Choose to Live Where They Can Better Provide For Their
Union propagandists often grossly understate, or altogether
“forget” about, regional cost-of-living differences when they are debating
living standards in Right to Work states vs. forced-unionism states.
Downplaying or ignoring this key issue makes it easier to
hide the economically disastrous effects of compulsory unionism.
But no matter how vociferously Big Labor tries to insist
that corralling workers into monopolistic unions somehow makes them richer,
there is one unimpeachable fact that union spokesmen have extraordinary
difficulty explaining away:
When they have a choice, working-age people prefer not to
live in forced-unionism states.
Over the Past Decade, Forced-Dues States’ Peak-Earning-Year
Population Fell by 7.9%
Considered together, age-grouped state population data for
2018 released by the U.S. Census Bureau to the general public on June 20 and
comparable data for 2008 tell an important story.
They show that, over the past decade, the total population
of people in their peak-earning years (aged 35-54) for the 23 states that have
yet to adopt and implement a Right to Work law, barring the termination of
employees for refusal to bankroll an unwanted union, fell from 44.78 million to
That represents a decline of roughly 3.5 million, or 7.9%.
Nationwide, the peak-earning-year population fell by 4.6%
from 2008 to 2018 as a consequence of the aging of the Baby Boomers, but in the
22 states that had Right to Work laws on the books the whole time, there was no
overall net decline at all.
And the correlation between forced-unionism status and
peak-earning-year population decline is quite robust.
Among the 44 states that were either Right to Work or
forced-unionism for the whole period from 2008 to 2018, the 12 states
experiencing the most severe percentage losses are: Alaska, Connecticut,
Illinois, Maine, Missouri, New Hampshire, New Jersey, New York, Ohio,
Pennsylvania, Rhode Island and Vermont. They are all forced-unionism.
Fifteen of the 17 bottom-ranking states are non-Right to
Had the decline in the 23 states that still don’t have Right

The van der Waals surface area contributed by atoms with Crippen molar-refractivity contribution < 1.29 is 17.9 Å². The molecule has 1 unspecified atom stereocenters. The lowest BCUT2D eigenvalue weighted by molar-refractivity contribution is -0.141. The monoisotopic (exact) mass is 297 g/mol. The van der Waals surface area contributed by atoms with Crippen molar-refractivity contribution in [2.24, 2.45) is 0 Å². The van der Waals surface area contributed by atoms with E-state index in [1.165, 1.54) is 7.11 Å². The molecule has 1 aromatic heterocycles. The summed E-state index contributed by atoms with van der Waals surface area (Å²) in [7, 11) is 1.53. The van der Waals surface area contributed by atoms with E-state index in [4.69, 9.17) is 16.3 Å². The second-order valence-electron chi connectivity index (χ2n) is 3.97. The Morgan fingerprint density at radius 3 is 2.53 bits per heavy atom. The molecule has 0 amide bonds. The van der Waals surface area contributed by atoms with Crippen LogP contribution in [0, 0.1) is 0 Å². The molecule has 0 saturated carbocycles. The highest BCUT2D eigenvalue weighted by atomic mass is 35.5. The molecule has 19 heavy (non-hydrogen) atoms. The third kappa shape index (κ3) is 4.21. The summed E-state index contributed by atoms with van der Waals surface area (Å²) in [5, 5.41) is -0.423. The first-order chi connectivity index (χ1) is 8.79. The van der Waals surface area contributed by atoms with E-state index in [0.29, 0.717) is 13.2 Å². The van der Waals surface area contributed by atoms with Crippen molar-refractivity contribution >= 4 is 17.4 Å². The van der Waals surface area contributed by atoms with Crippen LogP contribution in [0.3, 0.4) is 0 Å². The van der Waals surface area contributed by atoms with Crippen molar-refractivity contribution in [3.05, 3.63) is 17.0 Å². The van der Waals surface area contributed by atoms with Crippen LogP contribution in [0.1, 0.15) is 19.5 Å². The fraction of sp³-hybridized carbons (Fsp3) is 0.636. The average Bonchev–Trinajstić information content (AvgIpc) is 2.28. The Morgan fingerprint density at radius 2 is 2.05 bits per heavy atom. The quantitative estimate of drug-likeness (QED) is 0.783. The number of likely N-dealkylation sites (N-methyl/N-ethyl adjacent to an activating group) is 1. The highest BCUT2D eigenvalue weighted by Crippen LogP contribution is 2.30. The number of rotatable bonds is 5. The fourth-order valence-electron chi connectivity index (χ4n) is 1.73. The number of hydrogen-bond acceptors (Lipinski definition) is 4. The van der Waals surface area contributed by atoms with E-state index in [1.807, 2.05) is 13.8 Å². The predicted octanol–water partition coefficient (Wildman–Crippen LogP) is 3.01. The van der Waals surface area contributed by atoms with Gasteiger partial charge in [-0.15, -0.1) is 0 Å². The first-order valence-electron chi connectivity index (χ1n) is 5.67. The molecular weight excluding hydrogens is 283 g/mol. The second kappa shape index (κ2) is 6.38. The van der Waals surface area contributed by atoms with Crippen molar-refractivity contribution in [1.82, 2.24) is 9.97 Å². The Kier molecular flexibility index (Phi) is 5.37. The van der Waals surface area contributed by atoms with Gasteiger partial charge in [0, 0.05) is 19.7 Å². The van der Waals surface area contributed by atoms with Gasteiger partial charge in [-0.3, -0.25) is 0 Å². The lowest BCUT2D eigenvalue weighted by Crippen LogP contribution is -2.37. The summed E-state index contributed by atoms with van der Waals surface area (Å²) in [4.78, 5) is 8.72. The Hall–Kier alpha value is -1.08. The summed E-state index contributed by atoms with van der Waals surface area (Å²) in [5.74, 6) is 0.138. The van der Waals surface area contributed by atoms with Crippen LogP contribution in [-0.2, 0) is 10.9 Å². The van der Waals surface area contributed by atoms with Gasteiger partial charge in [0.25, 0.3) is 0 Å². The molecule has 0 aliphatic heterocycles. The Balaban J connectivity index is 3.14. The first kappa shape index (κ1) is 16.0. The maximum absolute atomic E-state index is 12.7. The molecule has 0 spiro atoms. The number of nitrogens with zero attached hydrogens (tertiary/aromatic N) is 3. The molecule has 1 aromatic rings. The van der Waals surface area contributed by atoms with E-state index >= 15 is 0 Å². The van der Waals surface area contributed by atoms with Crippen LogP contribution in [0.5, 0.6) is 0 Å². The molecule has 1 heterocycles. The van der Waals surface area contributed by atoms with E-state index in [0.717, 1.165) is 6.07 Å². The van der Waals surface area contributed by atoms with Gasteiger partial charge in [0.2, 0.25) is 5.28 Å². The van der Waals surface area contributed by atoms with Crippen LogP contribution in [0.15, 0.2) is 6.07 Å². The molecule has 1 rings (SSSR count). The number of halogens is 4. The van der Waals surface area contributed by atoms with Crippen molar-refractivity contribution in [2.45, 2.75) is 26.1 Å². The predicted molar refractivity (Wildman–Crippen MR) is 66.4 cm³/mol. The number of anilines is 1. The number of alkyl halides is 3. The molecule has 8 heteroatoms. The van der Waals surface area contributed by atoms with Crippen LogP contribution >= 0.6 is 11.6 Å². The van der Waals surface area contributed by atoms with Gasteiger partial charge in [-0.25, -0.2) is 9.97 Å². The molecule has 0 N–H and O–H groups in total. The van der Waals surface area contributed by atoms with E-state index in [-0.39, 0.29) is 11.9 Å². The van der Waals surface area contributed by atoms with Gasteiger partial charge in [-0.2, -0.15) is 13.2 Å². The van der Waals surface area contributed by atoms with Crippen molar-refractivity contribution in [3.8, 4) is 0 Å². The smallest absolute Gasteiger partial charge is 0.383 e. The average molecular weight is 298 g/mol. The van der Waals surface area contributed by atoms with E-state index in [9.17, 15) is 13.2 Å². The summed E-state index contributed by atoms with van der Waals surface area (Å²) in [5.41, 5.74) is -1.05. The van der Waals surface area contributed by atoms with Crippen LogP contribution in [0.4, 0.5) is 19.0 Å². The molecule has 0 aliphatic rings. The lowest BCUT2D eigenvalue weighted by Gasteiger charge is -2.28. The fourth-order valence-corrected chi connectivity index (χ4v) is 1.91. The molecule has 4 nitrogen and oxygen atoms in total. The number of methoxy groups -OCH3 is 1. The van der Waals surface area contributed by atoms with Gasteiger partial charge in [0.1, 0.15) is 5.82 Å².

to Work laws today been only as severe as the national average, they would have
had roughly 1.5 million more residents in their peak-earning years as of 2018.
Cost of Living-Adjusted Income Per Capita More Than
$1,300 Higher in Right Work States
National Right to Work Committee Vice President John Kalb
“The obvious and correct explanation for the Census Bureau
data is that breadwinners, along with their families, are fleeing forced-unionism
states in droves.
“Working men and women find again and again that they cannot
provide as well for their families in such states as they can in Right to Work
states, with their generally higher real incomes and lower living costs.”
Mr. Kalb pointed to U.S. Commerce Department data, adjusted
for regional differences in cost of living with an index calculated by the
nonpartisan Missouri Economic Research and Information Center.
They show that, in 2018, the four lowest-ranking states for
disposable income per capita all lacked Right to Work laws. They also show the
average cost of living-adjusted disposable income per capita in Right to Work
states last year was $45,587, more than $1,300 higher than the forced-unionism
Mr. Kalb commented: “Union bosses know full well that large
compulsory-unionism states like California and New York are far more expensive
than the national average. But they can’t admit it in the context of the Right
to Work debate, without torpedoing their economic argument.
“And higher living costs and slow job growth are not the
only economic ills pushing breadwinners in forced-unionism states to seek
better opportunities in Right to Work states.
“Another albatross for forced-dues states is nearly $23,200
per capita in unfunded liabilities of public pension plans, according to data
published in a recent American Legislative Exchange Council analysis. That’s a
per capita burden nearly $10,000 more severe than the average for Right to Work